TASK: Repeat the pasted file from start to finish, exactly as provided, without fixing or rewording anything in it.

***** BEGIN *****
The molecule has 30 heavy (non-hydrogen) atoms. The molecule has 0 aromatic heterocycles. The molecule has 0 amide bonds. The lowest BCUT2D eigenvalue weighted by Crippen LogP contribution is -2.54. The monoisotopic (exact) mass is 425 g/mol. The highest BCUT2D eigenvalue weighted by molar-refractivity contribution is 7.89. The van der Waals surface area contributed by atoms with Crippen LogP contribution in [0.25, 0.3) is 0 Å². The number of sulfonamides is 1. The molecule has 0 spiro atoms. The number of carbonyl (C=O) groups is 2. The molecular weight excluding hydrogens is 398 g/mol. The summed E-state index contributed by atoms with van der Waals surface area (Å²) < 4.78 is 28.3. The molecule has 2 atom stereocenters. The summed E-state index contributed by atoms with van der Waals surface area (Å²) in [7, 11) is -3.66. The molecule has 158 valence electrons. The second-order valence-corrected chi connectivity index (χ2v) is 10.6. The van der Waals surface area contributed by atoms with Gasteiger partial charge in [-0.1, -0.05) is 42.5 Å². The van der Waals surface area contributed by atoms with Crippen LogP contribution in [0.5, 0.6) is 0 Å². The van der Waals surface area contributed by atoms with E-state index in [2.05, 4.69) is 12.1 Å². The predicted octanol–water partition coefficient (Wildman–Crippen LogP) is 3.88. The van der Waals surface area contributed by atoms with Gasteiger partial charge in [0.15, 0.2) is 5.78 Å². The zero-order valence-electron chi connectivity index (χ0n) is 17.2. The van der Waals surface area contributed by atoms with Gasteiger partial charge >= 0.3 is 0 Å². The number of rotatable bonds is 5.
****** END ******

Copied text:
The molecule has 30 heavy (non-hydrogen) atoms. The molecule has 0 aromatic heterocycles. The molecule has 0 amide bonds. The lowest BCUT2D eigenvalue weighted by Crippen LogP contribution is -2.54. The monoisotopic (exact) mass is 425 g/mol. The highest BCUT2D eigenvalue weighted by molar-refractivity contribution is 7.89. The van der Waals surface area contributed by atoms with Crippen LogP contribution in [0.25, 0.3) is 0 Å². The number of sulfonamides is 1. The molecule has 0 spiro atoms. The number of carbonyl (C=O) groups is 2. The molecular weight excluding hydrogens is 398 g/mol. The summed E-state index contributed by atoms with van der Waals surface area (Å²) < 4.78 is 28.3. The molecule has 2 atom stereocenters. The summed E-state index contributed by atoms with van der Waals surface area (Å²) in [7, 11) is -3.66. The molecule has 158 valence electrons. The second-order valence-corrected chi connectivity index (χ2v) is 10.6. The van der Waals surface area contributed by atoms with Gasteiger partial charge in [-0.1, -0.05) is 42.5 Å². The van der Waals surface area contributed by atoms with Crippen LogP contribution in [0.5, 0.6) is 0 Å². The van der Waals surface area contributed by atoms with E-state index in [2.05, 4.69) is 12.1 Å². The predicted octanol–water partition coefficient (Wildman–Crippen LogP) is 3.88. The van der Waals surface area contributed by atoms with Gasteiger partial charge in [0.15, 0.2) is 5.78 Å². The zero-order valence-electron chi connectivity index (χ0n) is 17.2. The van der Waals surface area contributed by atoms with Gasteiger partial charge >= 0.3 is 0 Å². The number of rotatable bonds is 5.